TestingTime is a company that pays you for taking surveys, testing websites and apps, and participating in studies in person. The latter pays the most, while testing sites or attending interviews via video calls pays less. Online surveys pay the least.

According to TestingTime, you can expect to get test invitations on an irregular basis, so don’t rely on it to earn a full-time income. Since TestingTime is based in Switzerland, it’s best if you live there or in one of the other core countries: the UK, Germany, France, Austria, or the Netherlands.

However, you can still apply from the US, although you may not qualify for as many test opportunities.

One of the advantages of TestingTime is that it notifies you of test opportunities via email, so you don’t have to keep checking the platform. However, you’ll need to answer a few questions after an email invitation to see if you qualify.

Tests usually last for 30–60 minutes. The amount you’ll earn per test depends on the length and test requirements.

TestingTime pays via bank account or PayPal, although it recommends PayPal if your bank account is not in Switzerland.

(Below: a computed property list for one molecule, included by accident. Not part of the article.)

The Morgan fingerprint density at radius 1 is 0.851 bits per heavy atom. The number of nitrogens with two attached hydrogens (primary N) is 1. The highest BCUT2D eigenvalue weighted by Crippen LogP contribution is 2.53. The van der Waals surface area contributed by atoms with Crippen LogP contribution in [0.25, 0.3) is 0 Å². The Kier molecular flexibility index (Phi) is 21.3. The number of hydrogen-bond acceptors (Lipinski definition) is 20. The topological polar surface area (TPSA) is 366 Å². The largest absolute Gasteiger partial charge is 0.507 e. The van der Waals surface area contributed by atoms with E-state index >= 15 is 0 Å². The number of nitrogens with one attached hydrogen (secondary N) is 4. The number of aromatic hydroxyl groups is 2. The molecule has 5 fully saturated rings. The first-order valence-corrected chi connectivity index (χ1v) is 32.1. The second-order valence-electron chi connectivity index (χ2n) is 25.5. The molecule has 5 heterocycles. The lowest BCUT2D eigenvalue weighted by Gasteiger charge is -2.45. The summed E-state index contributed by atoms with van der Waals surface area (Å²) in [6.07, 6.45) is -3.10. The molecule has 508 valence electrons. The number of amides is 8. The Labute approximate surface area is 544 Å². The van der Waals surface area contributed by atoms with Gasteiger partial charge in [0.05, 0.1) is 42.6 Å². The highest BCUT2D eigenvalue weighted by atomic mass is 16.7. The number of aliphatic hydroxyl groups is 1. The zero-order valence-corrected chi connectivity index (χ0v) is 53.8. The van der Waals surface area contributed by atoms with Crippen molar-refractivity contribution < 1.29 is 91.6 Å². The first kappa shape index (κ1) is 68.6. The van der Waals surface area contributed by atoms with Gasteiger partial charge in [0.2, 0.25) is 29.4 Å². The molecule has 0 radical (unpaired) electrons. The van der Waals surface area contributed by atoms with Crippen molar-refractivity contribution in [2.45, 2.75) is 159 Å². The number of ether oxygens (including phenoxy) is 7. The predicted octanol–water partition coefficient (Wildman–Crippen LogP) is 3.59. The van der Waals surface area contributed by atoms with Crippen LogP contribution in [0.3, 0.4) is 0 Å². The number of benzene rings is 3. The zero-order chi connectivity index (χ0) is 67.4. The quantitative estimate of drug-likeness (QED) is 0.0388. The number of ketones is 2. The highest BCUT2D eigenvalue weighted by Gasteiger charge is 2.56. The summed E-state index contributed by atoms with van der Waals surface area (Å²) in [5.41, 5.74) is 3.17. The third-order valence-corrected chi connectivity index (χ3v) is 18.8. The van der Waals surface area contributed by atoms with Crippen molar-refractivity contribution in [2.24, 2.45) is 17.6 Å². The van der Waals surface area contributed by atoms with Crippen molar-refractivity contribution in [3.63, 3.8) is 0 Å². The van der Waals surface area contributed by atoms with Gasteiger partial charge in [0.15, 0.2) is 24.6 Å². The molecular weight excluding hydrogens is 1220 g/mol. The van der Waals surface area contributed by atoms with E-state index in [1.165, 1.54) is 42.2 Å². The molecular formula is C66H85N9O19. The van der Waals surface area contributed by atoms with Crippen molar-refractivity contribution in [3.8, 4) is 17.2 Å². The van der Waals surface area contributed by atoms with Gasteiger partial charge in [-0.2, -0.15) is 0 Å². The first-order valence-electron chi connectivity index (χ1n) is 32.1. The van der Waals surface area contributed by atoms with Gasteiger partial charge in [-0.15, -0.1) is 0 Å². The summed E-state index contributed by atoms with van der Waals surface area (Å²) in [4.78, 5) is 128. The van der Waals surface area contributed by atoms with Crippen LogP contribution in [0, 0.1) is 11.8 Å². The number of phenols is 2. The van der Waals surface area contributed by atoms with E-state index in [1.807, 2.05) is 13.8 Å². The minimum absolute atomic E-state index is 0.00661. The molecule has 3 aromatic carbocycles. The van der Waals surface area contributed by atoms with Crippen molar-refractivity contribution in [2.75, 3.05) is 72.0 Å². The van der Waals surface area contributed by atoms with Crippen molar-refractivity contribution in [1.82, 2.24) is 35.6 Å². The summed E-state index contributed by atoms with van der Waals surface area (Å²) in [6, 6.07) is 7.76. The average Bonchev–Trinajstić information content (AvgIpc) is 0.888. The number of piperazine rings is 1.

Most user-testing apps require you to use your microphone and record your screen. Some also require you to use a webcam to record your face.

If you’re not comfortable with that, your earning opportunities will be limited. However, you can still use a site like UserCrowd, which only involves answering a short series of questions after each website you test. The questions focus on design and usability, but you don’t need to be a professional graphic designer to answer the questions.

Most tests only pay $0.20 or $0.40 (one or two credits, with each credit equalling $0.20). Some tests, however, pay more. The good news is that most tests take just a few minutes and often less than a minute. Once your account balance reaches $10, you can request a payout via PayPal.

Since UserCrowd pays so little, it’s best for earning pocket money during your free time when you have nothing better to do.